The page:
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UK's HigherSteaks races to create pork from animal cells, not slaughtered meat

Jill Petzinger
Jill Petzinger, Germany Correspondent, Yahoo Finance UK
A show pig looks at the Iowa State Fair in Des Moines, Iowa, US, August 8, 2019. Photo: Reuters/Brian Snyder

The meat production industry is one of the worst offenders when it comes to environmental destruction caused by farming and feeding livestock, and the animals’ climate-heating emissions.

This week, a group of scientists warned that the global livestock production cannot keep growing at its current pace and asked countries to set a “peak meat” production limit soon to tackle rising carbon dioxide levels.

On top of environmental and health concerns, most people are also now aware of the abominable suffering of animals in factory farms. However, while the success of companies such as Beyond Meat (BYND) — now being sold in McDonald’s — proves there is a huge market for plant-based burgers, meat-lovers will still crave the taste and texture of bacon, burgers, and steaks.

And that is what UK-based startup HigherSteaks is betting on. Co-founded in 2017 by Benjamina Bollag, a 26-year-old with a Masters in chemical engineering from Imperial College, HigherSteaks is right now in the development process and aiming to bring cultured pork — created from animal cells, not slaughtered meat — to our plates from 2022.

While some of its competitors are developing steak, or chicken, HigherSteaks has chosen pork, because it is the most-consumed meat in the world, a big user of antibiotics, and also in the grip of a massive crisis due to rampaging African Swine Fever.

READ MORE: Swine fever in China driving up sausage prices in Germany

At Techcrunch Disrupt in Berlin, Bollag told Yahoo Finance UK that “if everything goes well” they are looking at three-to-five years to launch their cultured pork — bacon will be the first thing on the menu.

HigherSteaks co-founder and CEO Benjamina Bollag pictured at Techcrunch Disrupt Berlin, 11 December, 2019. Credit: Benjamina Bollag

Bollag said that cultured (or clean meat as it is also known) is a “no-brainer” for a number of reasons. “The advantages of this is that we have a lower carbon footprint, lower environmental impact, lower water usage, no antibiotics and obviously no animals are killed.” she said. “It’s quite similar to the advantages of moving to plant-based [food] but with all the taste and nutritional advantages of meat.”

Lab work

In a simplified explanation, the process works like this: Scientists remove a small sample of cells from an animal—without killing it—and put them in a special solution in a bio-reactor, where they are grown to become muscle, fat, and other different types of tissue.

The first ever burger patty grown from cells was presented to the world back in 2013 by Maastricht University professor Mark Post. It cost €250,000 (£207,979; $278,389) and was grown using bovine fetal serum.

HigherSteaks and its competitors are secretive about the exact composition of the growth mediums they are using, but Bollag said her company does not use bovine fetal serum because it is scarce, super expensive, and harms animals.

“To us, it is counter intuitive,” she said. “You have to kill the cow, it’s not ethical, but even if you didn’t care, the biotech industry is moving away from it because it is essentially inconsistent, whereas if you have a chemically defined medium you get the same results, over and over.”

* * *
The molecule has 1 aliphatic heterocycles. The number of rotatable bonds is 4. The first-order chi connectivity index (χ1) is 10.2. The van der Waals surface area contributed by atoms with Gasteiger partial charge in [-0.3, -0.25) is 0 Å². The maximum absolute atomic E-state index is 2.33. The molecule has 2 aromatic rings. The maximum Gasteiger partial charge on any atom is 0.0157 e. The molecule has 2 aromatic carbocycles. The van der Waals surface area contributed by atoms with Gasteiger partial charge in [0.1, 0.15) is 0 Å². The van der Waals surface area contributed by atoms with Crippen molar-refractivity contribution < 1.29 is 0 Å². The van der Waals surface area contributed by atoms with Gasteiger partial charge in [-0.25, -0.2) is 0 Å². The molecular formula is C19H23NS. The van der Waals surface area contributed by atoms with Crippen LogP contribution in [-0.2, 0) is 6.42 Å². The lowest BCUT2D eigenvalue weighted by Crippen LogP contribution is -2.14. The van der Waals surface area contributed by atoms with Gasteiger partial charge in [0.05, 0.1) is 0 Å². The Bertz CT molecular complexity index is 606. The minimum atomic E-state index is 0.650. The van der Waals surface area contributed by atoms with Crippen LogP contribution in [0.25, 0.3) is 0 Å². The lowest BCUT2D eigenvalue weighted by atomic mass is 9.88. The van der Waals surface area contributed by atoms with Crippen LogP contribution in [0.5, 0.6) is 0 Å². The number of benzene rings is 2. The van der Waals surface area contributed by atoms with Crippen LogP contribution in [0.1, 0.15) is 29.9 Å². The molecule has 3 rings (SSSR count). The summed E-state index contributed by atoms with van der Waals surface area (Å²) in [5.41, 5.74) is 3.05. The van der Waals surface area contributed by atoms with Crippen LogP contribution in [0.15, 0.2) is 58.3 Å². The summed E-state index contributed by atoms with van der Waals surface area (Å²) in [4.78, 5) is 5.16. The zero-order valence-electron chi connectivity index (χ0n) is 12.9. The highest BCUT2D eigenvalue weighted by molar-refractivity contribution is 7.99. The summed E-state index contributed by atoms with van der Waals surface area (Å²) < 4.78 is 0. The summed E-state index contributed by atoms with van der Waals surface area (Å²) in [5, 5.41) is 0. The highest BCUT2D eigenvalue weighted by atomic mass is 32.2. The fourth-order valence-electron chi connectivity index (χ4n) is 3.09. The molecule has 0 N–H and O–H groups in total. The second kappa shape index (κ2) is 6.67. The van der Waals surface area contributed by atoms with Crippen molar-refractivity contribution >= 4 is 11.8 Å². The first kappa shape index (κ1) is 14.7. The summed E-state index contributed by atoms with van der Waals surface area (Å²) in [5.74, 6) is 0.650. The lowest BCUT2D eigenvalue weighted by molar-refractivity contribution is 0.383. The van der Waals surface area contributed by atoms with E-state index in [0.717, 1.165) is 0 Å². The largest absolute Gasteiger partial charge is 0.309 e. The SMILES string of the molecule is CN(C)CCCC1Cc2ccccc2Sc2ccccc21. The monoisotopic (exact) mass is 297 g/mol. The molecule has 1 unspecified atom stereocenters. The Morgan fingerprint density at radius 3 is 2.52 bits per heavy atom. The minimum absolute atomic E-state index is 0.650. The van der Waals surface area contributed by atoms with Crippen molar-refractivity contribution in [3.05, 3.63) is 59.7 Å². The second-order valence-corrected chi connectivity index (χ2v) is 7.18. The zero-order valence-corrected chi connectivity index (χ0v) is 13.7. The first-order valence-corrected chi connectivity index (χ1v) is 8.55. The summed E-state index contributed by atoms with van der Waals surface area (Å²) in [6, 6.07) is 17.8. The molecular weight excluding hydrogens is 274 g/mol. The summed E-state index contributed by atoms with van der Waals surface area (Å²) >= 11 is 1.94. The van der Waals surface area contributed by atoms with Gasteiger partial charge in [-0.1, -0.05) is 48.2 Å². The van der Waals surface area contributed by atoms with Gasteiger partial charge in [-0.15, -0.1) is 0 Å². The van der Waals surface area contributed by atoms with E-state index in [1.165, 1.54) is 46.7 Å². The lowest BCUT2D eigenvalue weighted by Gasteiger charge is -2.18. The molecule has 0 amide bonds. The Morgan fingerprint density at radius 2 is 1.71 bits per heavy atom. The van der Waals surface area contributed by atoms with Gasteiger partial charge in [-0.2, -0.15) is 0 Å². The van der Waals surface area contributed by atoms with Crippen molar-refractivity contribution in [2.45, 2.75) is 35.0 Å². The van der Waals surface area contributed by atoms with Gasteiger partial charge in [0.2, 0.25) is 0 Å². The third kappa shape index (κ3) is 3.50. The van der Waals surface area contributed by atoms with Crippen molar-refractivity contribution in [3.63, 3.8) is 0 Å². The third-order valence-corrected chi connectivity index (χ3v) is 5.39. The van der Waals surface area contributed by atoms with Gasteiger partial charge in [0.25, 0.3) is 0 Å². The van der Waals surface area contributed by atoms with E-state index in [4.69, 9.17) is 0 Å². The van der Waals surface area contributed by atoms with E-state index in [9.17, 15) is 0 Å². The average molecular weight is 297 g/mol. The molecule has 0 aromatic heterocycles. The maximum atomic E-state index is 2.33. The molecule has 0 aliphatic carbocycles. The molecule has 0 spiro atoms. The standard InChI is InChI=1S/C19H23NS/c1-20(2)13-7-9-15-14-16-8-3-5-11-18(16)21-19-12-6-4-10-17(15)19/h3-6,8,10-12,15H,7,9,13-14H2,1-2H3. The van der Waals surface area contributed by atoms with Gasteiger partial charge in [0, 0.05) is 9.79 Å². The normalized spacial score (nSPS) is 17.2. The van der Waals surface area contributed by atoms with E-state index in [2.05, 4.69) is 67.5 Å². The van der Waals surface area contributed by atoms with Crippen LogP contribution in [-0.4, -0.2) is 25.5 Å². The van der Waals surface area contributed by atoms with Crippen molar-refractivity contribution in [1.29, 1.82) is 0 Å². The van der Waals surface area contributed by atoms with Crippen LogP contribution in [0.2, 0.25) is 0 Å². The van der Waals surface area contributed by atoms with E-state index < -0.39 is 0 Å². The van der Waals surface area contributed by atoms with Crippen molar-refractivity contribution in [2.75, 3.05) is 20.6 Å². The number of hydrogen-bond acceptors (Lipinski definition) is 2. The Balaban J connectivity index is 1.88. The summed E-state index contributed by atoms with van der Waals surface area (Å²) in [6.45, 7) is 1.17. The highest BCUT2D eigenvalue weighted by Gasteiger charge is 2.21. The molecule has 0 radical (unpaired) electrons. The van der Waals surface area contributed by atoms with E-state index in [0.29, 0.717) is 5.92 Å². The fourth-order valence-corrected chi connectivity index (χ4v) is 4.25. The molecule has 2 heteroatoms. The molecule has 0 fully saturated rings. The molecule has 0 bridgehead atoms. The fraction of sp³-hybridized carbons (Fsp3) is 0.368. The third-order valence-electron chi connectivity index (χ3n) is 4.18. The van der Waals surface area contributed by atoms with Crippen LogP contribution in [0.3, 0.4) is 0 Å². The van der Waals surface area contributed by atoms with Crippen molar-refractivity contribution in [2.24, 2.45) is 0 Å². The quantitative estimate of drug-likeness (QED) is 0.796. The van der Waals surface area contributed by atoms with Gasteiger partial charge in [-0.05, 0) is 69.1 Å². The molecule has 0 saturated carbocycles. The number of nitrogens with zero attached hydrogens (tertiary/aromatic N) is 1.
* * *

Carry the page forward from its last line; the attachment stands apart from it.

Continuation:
Tasty investment

Professor Mark Post shows the world's first lab-grown beef burger in London, August 5, 2013. The meat was made by knitting together around 20,000 strands of protein cultured from cattle stem cells. Photo: Reuters/David Parry

Lab-grown meat startups are beginning to attract major investment. In October, Israel’s Future Meat Technologies, based near Tel Aviv, announced it had raised $14m (£10.4m) to fund its first manufacturing plant, with an eye to drastically lowering the cost of cell-cultured beef and chicken. 

Dutch startup Meatable recently announced it has raised $10m for production of its cell-grown pork.

Higher Steaks has so far raised a pre-seed round of about $200,000, and will require funding of “$10 to 15m in about a year.”

While costs of creating cell-grown meats are dropping fast, it remains to be seen if it can come down low enough to make it a viable alternative to cheap, factory-farmed meat.

While taste, texture, and juiciness are important when it comes to adoption, general public acceptance of meat from a lab will be the first hurdle to cross for these startups.

Bollag said they ran a survey to test the waters on whether people were open to the concept in the UK and France and found that 51% of meat eaters said they would switch to cultivated meat, about 30% said they would prefer plant-based meat substitutes, and the rest said “leave me alone with my meat.”

In the EU, it will also need approval under the novel foods regulations before it can be sold to consumers; the Higher Steaks CEO says cultured meat startups could be open to lobbying and pushing for regulatory approval together.

In August this year, a bunch of US cultured meat and fish companies banded together to form the Alliance for Meat, Poultry, and Seafood Innovation to lobby Washington for mainstream acceptance of their products.   

“There is a massive sense of urgency as there are a lot of things on the line,” Bollag said. “In this case it’s ‘move fast but don’t break things.’”